As an aside: Strings are often not strings

In my travels with ISVs I get to see a lot of code. A lot of code solving similar issues in similar ways. One such challenge is the dynamic construction of SQL. In all these examples the same approach was taken - build a string by appending many other strings to an initial string to make a bigger string which contains the SQL command. This is both easy and hard. Easy to get initially working but hard to develop once you need to generate complex SQL as you need to carefully get the SELECT, WHERE, ORDE BY, GROUP BY parts constructed in the right order and you need to carefully ensure that everything you do leads to a valid SQL command. Lots of nods of heads...

What is the alternative? There are several - but how about moving away from thinking about strings and start thinking about objects. SQL can be represented at run time as an object, therefore we should design a class. A class that has methods that let you set the WHERE, ORDER BY etc in any order. A class that can confirm that it represents valid SQL. A class that can be expanded in the future to generate SQL for different databases.

Obvious isn't it? Very obvious to folks with a strong O-O background - but in many of the ISVs I meet with, their background is Visual Basic development and procedural development. They have moved to .NET and powerful O-O languages but they continue to develop the "old way". The old way often surfaces itself as "everything is a string". I see strings used everywhere. For SQL as above, for addresses, for telephone numbers, for postcodes, for National Insurance numbers. Yet all are great candidates to be represented as objects. Now I have got that of my chest - back to the day job 🙂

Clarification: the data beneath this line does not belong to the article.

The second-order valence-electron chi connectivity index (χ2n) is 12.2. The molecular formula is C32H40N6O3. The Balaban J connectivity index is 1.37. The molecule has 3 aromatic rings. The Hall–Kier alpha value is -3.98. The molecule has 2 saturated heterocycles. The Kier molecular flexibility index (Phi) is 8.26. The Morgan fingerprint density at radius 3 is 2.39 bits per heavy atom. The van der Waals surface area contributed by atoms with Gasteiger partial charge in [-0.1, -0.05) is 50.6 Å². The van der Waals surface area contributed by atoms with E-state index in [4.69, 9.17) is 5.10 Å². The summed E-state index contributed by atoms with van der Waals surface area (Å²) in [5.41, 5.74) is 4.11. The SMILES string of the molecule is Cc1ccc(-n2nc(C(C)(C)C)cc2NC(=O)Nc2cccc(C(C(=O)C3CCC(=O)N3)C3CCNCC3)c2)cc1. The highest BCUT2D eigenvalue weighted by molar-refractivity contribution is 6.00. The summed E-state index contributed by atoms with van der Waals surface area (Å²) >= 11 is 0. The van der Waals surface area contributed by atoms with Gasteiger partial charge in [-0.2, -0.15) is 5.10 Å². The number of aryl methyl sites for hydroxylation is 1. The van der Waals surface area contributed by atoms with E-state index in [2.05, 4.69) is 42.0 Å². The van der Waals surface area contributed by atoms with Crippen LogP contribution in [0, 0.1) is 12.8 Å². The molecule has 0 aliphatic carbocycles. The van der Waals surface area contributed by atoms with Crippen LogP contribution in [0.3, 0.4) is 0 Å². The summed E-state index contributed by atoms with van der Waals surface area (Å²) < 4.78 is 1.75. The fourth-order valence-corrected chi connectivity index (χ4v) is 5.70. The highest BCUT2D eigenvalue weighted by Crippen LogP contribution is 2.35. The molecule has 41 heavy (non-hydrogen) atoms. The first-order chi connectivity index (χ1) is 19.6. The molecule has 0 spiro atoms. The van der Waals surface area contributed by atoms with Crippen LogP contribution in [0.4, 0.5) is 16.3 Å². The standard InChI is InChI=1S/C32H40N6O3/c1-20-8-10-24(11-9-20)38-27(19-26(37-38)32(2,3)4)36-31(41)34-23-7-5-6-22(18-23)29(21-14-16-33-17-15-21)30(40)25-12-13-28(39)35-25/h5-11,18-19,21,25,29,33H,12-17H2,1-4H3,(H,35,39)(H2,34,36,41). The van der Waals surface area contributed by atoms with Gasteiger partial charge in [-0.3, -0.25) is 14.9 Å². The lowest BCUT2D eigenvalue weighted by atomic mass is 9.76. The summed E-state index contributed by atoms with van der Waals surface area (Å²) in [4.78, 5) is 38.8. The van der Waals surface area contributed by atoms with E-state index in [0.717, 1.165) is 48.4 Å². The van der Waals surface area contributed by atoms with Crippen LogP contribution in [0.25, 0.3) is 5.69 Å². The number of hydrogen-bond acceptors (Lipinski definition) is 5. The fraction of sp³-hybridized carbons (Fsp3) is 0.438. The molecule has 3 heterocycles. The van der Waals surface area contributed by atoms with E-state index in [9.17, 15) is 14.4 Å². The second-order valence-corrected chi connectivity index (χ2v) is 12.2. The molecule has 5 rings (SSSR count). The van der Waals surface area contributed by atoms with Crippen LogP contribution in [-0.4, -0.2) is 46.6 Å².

P.S. Anyone point me at a great SQL Class for doing the above?

Comments (2)

  1. Luke Foust says:

    As a developer who has used both string and objects to represent fairly complex sql statements, I have found that most of the time the string versions are much more maintainable. Maybe I have yet to see an OO Sql library that is well formed. I think the problem is that you have to deal with such a mismatch between languages (OO vs Sql) that any solution ends up being very awkward. Here is an example of an open source Sql Library I have tried:

    but in the end, I still find it a little too awkard and unreadable.

    ANSWER ERIC: Thanks Luke for sharing that. Useful stuff. After I posted this I reminded myself of LINQ – and made a note to myself to see how this might help.

  2. We are currently researching NHibernate to simplify up to 90% of the SQL Query that happens in one of our clients enterprise framework.  There are great OO framework out there that will generate the SQL Query using your domain model.  They’re worth taking a look.  I am currently considering NHibernate over LINQ.

    On a side note, not all the VB developers are Procedural junkies.  In the same wave, not all C# developer are great OO developers. 🙂  Ok, enough for the old battle.

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